4/3 UPDATE: Abu-Jamal has reportedly been moved by the Dept. of Prisons back to SCI-Mahoney’s infirmary, where there is no specialist on diabetes, despite his apparently still being in an acute health crisis. Sigificantly, his supporters note that this shift makes it even more difficult for family members, supporters and reporters to monitor his treatment and condition.
Mumia Abu-Jamal, the radical Philadelphia journalist convicted of killing a white Philadelphia police officer in a trial fraught with prosecutorial misconduct, witness coaching and judicial prejudice back in 1981, spent nearly three decades in solitary confinement in the deliberately designed hell of Pennsylvania’s supermax SCI Green prison before a panel of federal Appeals Court judges eventually ruled that he’d been unconstitutionally sentenced to death.
He of course, received no apology for the state’s making him illegally and improperly spend all those years in solitary waiting to be wrongfully executed. Instead, with that ruling (after a few years of legal stalling by the Philadelphia district attorney’s office), he was simply switched over to a sentence of life without possibility of parole and moved to the SCI-Mahoney prison in central Pennsylvania.
Now, it appears the state, which lost its chance to execute him, may be trying to kill him another way, as word comes that this world-renowned political prisoner had to be rushed to the hospital this week, unconscious from an undiagnosed case of severe diabetes.
Incredibly, despite his having already spent the past two weeks in the prison infirmary, where he was suffering from a severe case of eczema, painful itching all over his body, lethargy, and frequent urination — all well-known side effects signaling possible diabetes — he was never tested for sugar in his blood or urine (or if was tested, nothing was done about the results). He was only finally diagnosed with the disease after his blood glucose level had risen to 779 — a level far above the normal range of 70-120 — at which point, unconscious, he was rushed to the Schuylkill Health Medical Center’s ICU and put on an insulin drip.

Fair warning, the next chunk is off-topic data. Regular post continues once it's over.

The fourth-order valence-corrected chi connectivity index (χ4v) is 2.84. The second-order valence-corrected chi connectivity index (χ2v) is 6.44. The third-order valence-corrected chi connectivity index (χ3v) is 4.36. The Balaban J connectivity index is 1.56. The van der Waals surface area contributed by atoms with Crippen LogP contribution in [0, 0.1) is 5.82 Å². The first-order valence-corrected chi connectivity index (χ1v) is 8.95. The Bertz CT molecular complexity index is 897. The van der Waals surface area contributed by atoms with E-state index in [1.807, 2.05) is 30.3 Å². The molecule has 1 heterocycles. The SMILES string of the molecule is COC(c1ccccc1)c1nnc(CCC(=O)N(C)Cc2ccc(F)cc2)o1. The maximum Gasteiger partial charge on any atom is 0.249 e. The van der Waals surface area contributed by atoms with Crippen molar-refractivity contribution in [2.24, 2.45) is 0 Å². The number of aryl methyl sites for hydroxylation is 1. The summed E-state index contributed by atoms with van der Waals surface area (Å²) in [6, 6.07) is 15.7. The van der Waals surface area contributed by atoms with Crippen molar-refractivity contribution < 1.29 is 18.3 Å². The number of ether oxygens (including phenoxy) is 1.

Supporters of Abu-Jamal say that since January he had been ill, complaining of chronic fatigue, painful itching and erupting skin, which only grew worse when the prison doctors prescribed a topical ointment.
For years, as a prisoner, Abu-Jamal has enraged the state’s police union, the Fraternal Order of Police, and law-and-order politicians of both parties, first by successfully battling his death sentence and his conviction, and second by using his journalistic skills to expose the horrors of the state’s, and the nation’s brutal prison system, which he has properly labeled a “prison-industrial complex.” Now this high-profile prisoner is shining a bright spotlight on another ugly aspect of that network of organized horror houses: the medical neglect of the incarcerated.
Whether there was a deliberate attempt to “execute” Abu-Jamal slowly through neglect of his diabetes — a disease that can be brought on by poor diet and/or stress, among other things, and that can kill if left untreated — or whether it was just an example of the standard neglect and incompetence faced by all those locked up by the state, Abu-Jamal’s current crisis, and the way it is being handled by prison authorities, should make any person with a shred of humanity furious.
When Abu-Jamal was put in the infirmary initially, his family and his attorneys were not notified. Nor were they notified when he lost consciousness and was rushed out of the prison to a hospital ICU. According to Abu-Jamal’s family and legal team, they only learned about his situation because fellow inmates, concerned about what was happening to him, alerted them.